This study reconsiders the purported benefits of community found in Community Supported Agriculture (CSA). Using an online survey of members who belong to CSAs in New York, between November and December 2010, we assess members’ reasons for joining a CSA, and their perceptions of community within their CSA and beyond. A total of 565 CSA members responded to the survey. Results show an overwhelming majority of members joined their CSA for fresh, local, organic produce, while few respondents joined their CSA to build community, meet like-minded individuals or share financial risk with farmers. Members reported that they do not derive a strong sense of community from either their CSA or other forms of community, yet they volunteered at their CSA and appear to be engaged in activities within their communities, though the frequency of the latter is unknown. These data suggest New York CSAs are oriented toward the instrumental and functional models, which emphasize the economic aspects of farming rather than collaborative models, which foster community (Feagan and Henderson 2009).
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Since only 10 percent of CSAs enjoy nonprofit status, the balance are profit-oriented and must be concerned with securing their economic viability (Adam 2006).
Within the literature the term SOC and “psychological sense of community” (PSOC) are used interchangeably.
Despite its comparative position in US agriculture, it is exceeded only by California in market value of direct consumer sales of farm products (Diamond and Soto 2009).
The USDA (2007b) reported 12,549 farms sold products through a CSA arrangement in 2007 compared to Local Harvest’s report of over 4,000 CSA farms. Local Harvest provides “a national directory of small farms, farmers markets and other local food sources” (see http://www.localharvest.org/). To locate CSA farms, the USDA website http://www.nal.usda.gov/afsic/pubs/csa/csa.shtml provides links to six online databases. Local Harvest contains the most comprehensive database for tracking CSAs in the US.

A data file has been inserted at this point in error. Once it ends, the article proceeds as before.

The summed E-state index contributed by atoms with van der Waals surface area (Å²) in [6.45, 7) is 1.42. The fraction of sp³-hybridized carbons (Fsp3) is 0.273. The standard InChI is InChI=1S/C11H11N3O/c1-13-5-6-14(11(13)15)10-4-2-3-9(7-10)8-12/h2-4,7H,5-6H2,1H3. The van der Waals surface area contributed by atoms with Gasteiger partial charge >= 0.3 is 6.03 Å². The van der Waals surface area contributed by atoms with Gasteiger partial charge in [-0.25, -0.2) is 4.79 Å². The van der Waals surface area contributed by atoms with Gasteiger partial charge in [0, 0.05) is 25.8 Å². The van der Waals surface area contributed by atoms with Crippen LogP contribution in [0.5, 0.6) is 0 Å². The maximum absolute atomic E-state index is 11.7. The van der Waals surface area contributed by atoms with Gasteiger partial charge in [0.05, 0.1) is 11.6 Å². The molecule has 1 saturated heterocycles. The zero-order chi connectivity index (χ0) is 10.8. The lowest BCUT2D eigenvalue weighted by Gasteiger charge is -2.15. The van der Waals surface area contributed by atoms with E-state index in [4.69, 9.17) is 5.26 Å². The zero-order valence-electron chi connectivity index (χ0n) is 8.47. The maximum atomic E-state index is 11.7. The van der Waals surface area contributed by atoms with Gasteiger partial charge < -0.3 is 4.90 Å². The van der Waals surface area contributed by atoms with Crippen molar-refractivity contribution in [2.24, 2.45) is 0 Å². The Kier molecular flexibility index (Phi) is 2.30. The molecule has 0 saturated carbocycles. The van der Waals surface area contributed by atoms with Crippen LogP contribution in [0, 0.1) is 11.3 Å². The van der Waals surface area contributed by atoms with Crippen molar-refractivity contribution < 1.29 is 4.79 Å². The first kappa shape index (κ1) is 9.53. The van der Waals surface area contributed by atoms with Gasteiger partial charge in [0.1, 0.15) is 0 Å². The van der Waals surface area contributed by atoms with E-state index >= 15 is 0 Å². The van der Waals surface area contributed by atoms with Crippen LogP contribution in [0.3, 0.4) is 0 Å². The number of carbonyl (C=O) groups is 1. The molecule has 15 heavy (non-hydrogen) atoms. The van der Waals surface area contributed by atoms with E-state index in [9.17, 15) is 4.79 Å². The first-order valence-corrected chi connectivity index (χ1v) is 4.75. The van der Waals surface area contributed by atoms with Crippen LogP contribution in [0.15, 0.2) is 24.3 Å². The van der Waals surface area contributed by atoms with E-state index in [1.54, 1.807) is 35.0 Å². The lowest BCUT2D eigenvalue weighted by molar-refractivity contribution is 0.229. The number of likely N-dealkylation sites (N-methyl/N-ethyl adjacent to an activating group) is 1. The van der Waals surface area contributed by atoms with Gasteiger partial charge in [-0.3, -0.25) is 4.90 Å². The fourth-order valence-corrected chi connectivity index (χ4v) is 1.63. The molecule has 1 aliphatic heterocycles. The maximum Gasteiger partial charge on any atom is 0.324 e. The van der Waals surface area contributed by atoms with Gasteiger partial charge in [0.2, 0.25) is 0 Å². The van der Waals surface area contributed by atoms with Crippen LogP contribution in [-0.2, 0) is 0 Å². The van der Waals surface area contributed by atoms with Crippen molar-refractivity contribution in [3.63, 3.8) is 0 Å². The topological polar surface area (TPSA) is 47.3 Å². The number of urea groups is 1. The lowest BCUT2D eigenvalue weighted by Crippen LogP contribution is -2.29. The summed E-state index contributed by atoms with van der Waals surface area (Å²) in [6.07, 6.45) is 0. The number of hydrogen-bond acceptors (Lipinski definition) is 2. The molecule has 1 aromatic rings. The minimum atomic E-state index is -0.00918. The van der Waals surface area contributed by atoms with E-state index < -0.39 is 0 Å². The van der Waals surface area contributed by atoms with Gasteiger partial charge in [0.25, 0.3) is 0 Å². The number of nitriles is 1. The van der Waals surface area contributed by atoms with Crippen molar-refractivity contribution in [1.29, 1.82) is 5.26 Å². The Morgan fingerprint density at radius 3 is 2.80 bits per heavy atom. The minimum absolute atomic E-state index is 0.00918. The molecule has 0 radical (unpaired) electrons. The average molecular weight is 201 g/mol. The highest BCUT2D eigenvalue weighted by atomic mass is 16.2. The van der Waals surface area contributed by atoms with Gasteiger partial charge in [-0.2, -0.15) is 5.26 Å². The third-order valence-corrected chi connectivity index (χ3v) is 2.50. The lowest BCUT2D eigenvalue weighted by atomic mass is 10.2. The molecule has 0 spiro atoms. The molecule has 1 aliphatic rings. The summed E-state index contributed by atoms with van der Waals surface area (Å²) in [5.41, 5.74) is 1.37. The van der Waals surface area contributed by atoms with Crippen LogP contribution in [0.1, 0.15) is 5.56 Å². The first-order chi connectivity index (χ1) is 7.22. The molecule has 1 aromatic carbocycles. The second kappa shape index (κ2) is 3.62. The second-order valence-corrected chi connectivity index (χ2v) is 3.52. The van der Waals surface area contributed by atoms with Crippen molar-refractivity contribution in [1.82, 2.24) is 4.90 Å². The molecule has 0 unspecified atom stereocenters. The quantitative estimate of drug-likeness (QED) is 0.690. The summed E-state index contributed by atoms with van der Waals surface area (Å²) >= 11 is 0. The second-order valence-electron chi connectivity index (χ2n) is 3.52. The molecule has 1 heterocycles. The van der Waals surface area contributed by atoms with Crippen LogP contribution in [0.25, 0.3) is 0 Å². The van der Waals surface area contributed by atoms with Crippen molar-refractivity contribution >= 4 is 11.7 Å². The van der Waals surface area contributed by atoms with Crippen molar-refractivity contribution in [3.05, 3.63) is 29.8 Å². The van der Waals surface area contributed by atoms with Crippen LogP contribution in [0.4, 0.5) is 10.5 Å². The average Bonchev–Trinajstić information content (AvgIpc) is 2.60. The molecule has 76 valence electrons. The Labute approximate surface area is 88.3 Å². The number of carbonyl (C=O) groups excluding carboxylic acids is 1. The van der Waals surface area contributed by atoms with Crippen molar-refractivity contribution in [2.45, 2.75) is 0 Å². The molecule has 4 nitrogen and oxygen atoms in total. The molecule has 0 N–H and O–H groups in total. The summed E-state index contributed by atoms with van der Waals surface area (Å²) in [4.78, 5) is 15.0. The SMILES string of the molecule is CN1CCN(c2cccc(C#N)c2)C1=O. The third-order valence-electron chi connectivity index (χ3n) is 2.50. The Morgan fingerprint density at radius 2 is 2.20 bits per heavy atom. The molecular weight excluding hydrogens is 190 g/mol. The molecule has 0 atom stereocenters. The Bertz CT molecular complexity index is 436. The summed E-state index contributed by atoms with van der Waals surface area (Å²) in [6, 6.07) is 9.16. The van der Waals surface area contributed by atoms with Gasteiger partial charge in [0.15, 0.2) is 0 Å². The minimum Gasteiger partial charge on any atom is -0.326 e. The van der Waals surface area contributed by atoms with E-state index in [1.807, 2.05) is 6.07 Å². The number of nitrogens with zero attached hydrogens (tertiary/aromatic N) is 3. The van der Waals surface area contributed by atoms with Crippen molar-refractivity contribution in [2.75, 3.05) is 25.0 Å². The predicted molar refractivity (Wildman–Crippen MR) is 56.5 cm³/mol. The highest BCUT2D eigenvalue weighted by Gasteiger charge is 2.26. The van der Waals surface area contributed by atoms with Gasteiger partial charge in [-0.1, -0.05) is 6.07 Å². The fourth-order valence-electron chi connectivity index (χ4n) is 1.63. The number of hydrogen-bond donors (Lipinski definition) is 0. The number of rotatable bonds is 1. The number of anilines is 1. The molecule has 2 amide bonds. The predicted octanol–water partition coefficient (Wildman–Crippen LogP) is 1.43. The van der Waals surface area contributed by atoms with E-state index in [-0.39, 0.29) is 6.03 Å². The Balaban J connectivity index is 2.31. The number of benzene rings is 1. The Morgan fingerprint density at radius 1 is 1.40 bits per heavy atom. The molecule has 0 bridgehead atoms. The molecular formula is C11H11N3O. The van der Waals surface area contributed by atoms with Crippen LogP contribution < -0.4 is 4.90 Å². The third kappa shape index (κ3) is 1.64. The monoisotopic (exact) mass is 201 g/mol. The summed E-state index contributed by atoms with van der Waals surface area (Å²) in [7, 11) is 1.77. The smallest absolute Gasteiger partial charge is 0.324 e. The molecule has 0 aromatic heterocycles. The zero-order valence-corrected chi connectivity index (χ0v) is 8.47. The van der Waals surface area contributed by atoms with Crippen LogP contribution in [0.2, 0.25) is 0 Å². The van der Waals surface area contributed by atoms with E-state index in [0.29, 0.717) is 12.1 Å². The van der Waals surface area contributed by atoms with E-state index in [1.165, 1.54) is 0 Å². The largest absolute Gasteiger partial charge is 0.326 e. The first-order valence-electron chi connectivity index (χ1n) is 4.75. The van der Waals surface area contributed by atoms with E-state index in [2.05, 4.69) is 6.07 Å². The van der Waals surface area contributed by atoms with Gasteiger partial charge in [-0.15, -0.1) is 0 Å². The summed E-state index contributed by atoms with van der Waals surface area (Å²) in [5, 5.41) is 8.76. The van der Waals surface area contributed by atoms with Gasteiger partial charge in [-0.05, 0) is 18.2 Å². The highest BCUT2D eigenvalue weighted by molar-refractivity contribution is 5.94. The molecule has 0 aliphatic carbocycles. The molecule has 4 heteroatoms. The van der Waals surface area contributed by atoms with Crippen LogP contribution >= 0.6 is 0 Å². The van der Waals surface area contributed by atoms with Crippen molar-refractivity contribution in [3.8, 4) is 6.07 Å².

For additional information concerning ANOVA see Iversen and Norpoth (1987).
For privacy reasons we did not request members’ contact information from CSA managers. Instead we asked managers to forward our survey to their members. As mentioned elsewhere, not all managers were willing to participate, potentially biasing our results.
Among farms without an e-mail, we contacted farmers/managers via phone to update this information. A total of 96 out of 266 farms (36 percent) contained no e-mail.
Using the post hoc Tukey HSD, sharing financial risk was only significant between $0–$35,000 and $125,001 and over.
A 2010 report, based on data from the 2008 Current Population Survey (CPS), suggests involvement in a group or an organization across the United States is much lower with only 35 percent of Americans (Cramer et al. 2010). The disparity between these results and Verba et al. (1995) might be attributed to the number of categories from which respondents could select with the latter offering 20 categories. Our survey offered six categories, one more category than the CPS, however we offered examples of groups or organizations serving as prompts for our respondents.
To construct the 2010 CSA survey we modeled several questions pertaining to community on the 2000 Social Capital Community Benchmark Survey. During the second iteration of the Social Capital Community Survey, some questions pertaining to community belonging were reworded. Because the marginals only are available for the 2006 survey, we rely upon these data since the questions are close approximations based on the first iteration.
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The authors would like to extend a note of gratitude to Brandon Lang for sharing his CSA membership survey with us. Additionally we would like to thank Ross Cheit, Charles Feldman, Deborah Grayson, and George Martin for reading preliminary drafts of the manuscript, and to Archana Kuma for assistance with ANOVA analysis.
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Pole, A., Gray, M. Farming alone? What’s up with the “C” in community supported agriculture. Agric Hum Values 30, 85–100 (2013). https://doi.org/10.1007/s10460-012-9391-9
- Community supported agriculture (CSA)
- New York
- CSA members